I went to see one of my physicians today. She at her computer, me in a chair, discussing the multiple medications I’m taking, and the resulting side effects. If you’re a regular reader of my blog, you’re aware of my recent health challenges. I try not to think about what it was like before having a drawer full of medicine bottles but, I’m just whining. I know I’m lucky and I know I’m basically healthy. I’m probably a bit spoiled, too. But, back to the office visit today. My doctor and I talked for a long time. We reviewed my extensive (for me) list of medications and I complained about those side effects. She proposed a different medication regimen, then we discussed the risks associated with this change. I had a lot of questions, she consulted some studies online and we talked some more. At the end of this visit, I was examined and the impression and plan were discussed. Continue reading
Donna and Sue are joined this month by fellow 3M HIS blogger Jill Devrick.
Donna: Hi Sue. How was the AHIMA-AHDI summit? Didn’t you give a presentation?
Sue: The summit was really good, and yes, Jill Devrick and I gave a presentation on how CDI professionals and Healthcare Documentation Specialists can work together to improve the content of the medical record in light of the transition to ICD-10.
Donna: So tell me more…
Sue: You know what, let’s get Jill on the line and we can both tell you about it… Continue reading
My mother taught me that it’s impolite to say “I told you so.” My daughter tells me I’m bossy and health care compliance is pretty dry (she’s trying not to be impolite and say “boring”) but when millions of dollars are connected, it’s much more interesting and news worthy.
So, sorry Mom, but I told you so and I’ve been telling you since I began blogging. And yes, big brother and his whole family are watching. Continue reading
Twenty years ago, I began my journey in healthcare documentation technology. I’ve been traveling up and down memory lane for the past few days, thinking about how the healthcare industry has changed, and healthcare documentation tools and processes along with it.
Back in the mid-90s, healthcare documentation was almost entirely created for paper, whether it be handwritten notes and forms or transcribed documentation. Many of the hospital medical transcription departments I visited at that time were transitioning from typewriters and fancier word processing units to networked workstations running our DOS-based ChartScript application. I remember transcriptionists being concerned because a computer-based transcription system could measure productivity more consistently and precisely than the manual methods employed with typewriters and word processors. Continue reading
So there are PPCs and HACs, PPRs and PPAs, PSIs and VBP just to name a few. But please don’t forget or underestimate the importance of HCCs. Why should you care about HCCs? HCCs are Hierarchical Condition Categories (there’s a mouthful). In simpler terms, HCCs are diagnoses/conditions that are present in the patient that complicate their care and management and require more resources to treat. Sounds easy enough right? Continue reading
The latest from CMS and AMA on July 6, 2015 is a bit confusing – I agree. But a clarification was released yesterday.
In case you missed the July 6, 2015 release, CMS and the AMA announced an effort to work together to help Part B providers under the Physician Fee Schedule prepare for ICD-10. CMS recognized some physician and other professional providers need additional help. To assist in the transition, CMS announced “Medicare review contractors will not deny physician or other practitioner claims billed under Part B physician fee schedule through either automated medical review or complex medical record review based solely on the specificity of the ICD-10 diagnosis code as long as the physician/practitioner used a valid code from the right family. Continue reading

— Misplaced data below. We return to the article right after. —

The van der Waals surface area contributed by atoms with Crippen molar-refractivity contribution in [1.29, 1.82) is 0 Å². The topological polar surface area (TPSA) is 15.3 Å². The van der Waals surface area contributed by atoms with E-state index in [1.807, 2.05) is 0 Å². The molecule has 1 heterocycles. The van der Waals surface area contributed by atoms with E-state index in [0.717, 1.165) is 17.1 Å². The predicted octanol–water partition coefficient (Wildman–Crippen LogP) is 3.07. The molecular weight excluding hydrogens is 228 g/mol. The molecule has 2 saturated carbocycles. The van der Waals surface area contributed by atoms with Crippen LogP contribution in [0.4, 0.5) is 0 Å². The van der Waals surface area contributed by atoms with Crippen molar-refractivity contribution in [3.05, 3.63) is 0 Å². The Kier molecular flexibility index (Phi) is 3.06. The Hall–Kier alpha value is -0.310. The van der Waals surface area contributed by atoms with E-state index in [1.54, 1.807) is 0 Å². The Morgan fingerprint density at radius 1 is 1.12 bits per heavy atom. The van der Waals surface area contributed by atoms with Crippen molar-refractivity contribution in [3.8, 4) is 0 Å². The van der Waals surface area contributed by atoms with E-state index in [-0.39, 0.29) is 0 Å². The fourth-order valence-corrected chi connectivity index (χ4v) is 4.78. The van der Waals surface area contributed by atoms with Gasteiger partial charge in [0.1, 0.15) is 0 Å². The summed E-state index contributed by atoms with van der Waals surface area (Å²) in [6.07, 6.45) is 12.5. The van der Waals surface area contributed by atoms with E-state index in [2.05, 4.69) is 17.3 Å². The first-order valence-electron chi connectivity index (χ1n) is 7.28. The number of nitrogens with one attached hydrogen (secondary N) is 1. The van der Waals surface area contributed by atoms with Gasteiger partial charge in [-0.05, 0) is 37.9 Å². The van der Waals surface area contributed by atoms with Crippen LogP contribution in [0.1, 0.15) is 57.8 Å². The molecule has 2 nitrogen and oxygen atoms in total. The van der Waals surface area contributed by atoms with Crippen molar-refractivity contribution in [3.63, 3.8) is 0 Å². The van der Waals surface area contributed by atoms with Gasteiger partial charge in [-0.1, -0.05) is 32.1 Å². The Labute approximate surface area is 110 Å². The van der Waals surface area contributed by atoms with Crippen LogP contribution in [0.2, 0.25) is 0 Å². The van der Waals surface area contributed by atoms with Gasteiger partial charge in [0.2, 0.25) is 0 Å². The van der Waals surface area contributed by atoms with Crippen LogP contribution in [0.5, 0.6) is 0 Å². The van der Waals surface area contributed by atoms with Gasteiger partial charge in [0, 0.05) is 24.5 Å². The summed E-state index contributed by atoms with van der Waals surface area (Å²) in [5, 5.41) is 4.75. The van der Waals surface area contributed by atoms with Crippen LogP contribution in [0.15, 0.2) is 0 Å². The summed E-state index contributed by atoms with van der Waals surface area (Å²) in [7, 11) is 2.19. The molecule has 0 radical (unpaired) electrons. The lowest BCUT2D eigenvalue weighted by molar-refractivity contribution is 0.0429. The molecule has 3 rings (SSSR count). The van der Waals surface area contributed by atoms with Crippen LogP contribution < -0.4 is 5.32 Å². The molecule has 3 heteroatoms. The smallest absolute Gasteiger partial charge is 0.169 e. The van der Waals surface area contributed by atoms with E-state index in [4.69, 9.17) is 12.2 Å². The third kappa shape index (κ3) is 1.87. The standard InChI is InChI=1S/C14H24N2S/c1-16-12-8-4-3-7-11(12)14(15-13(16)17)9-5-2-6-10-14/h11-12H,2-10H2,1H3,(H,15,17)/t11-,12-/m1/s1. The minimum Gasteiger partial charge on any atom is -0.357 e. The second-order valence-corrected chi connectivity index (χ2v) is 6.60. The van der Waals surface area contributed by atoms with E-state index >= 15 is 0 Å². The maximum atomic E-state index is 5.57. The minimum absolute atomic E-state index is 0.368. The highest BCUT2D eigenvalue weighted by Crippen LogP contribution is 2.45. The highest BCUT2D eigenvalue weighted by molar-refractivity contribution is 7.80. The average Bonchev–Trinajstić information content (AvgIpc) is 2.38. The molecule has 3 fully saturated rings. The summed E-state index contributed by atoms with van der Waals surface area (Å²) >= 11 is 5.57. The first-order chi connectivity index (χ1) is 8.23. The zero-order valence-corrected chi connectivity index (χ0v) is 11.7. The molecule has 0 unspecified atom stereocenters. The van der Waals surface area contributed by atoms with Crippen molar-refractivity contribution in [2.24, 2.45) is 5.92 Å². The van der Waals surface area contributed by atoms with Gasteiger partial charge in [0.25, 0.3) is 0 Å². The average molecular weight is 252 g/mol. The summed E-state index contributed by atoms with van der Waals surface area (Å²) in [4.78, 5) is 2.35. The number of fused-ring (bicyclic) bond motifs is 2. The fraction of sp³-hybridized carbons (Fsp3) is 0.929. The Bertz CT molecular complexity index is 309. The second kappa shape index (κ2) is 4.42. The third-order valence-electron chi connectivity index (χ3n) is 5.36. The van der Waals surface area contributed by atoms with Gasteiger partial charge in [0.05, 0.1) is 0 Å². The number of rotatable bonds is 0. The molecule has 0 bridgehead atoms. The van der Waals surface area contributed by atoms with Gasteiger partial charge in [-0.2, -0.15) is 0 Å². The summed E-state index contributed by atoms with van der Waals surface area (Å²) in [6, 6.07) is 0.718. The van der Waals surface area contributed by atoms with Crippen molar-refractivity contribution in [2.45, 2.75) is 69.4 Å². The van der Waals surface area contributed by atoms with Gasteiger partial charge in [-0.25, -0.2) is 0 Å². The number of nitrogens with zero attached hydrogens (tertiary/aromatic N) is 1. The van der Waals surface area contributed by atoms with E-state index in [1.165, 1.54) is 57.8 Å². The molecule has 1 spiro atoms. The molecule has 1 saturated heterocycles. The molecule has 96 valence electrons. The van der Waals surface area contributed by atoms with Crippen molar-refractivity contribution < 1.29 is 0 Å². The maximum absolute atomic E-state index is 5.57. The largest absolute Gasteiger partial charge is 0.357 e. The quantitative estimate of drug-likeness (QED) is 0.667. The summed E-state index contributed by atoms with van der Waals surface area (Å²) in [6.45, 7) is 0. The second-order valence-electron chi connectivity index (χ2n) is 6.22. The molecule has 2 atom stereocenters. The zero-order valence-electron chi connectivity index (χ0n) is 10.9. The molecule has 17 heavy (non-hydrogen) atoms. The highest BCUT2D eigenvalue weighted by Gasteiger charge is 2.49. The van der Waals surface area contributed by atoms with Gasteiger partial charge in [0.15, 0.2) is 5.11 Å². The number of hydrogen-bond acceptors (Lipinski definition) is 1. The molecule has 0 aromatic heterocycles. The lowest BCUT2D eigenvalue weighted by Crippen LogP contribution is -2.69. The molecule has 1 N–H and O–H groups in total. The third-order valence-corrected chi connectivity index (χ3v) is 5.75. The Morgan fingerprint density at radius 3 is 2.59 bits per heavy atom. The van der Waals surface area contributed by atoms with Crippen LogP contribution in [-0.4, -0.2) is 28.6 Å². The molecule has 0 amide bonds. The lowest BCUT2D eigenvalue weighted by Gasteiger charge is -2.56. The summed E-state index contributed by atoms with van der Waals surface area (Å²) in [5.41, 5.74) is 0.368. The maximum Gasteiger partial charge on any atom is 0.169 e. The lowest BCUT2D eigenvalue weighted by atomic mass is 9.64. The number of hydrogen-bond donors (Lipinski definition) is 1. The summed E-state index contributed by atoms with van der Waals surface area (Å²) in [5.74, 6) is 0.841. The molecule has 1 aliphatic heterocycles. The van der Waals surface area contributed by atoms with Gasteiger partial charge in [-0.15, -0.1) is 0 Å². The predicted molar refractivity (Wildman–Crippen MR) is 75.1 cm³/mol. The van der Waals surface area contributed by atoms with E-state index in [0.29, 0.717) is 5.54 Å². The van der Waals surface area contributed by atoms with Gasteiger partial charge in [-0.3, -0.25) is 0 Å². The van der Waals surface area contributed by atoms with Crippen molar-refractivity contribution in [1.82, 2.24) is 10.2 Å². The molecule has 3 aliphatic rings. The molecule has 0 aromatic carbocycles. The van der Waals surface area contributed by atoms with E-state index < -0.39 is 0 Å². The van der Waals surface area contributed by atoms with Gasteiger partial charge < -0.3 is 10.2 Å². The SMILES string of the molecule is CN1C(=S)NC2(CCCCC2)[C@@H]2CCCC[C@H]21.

A 37-year old male with a long-standing history of the diagnosis of gender identity disorder is currently undergoing counseling and medical therapy in an effort to work toward physically modifying his body to better match his psychological gender identity. The patient is scheduled to undergo an orchiectomy penectomy and surgical construction of a vagina in the near future.
Assign the ICD-10-CM code for the diagnosis of gender identity disorder.
What ICD-10-PCS code will be used for the procedure of a surgical construction of a vagina using autologous tissue procedure for this patient? Continue reading
I hope the publication of the 2016 OPPS proposed rule on July 1st did not dampen anyone’s July 4th celebration. The new rule continues the migration CMS began in 2014 to a more “prospective payment” type system. That means that there continues to be more packaging and fewer APCs.
A few specifics: Continue reading
The team I work with has done an enormous amount of work translating medical necessity policies from ICD-9 to ICD-10. And we have had many discussions regarding the codes that represent “unspecified” care in ICD-10. Should they stay in the translations – or go? Is ICD-10 specific enough to cover all care and coding contingencies now?
An internet search (don’t you love being able to search so easily?) revealed:
Un-spec-i-fied: (adjective) meaning “not stated clearly or exactly”. Synonyms: unnamed, unstated, unidentified, undesignated, undefined, unfixed, undecided, undetermined, uncertain… Continue reading
When thinking of quality outcomes improvement, much focus is on the particular quality concern (such as a readmission, accidental laceration, etc.) and reducing the incidence through better practice, improved documentation or coding. But not enough attention is focused on risk-adjustment for the various quality indicators. And sadly, this is the easiest part to fix! Continue reading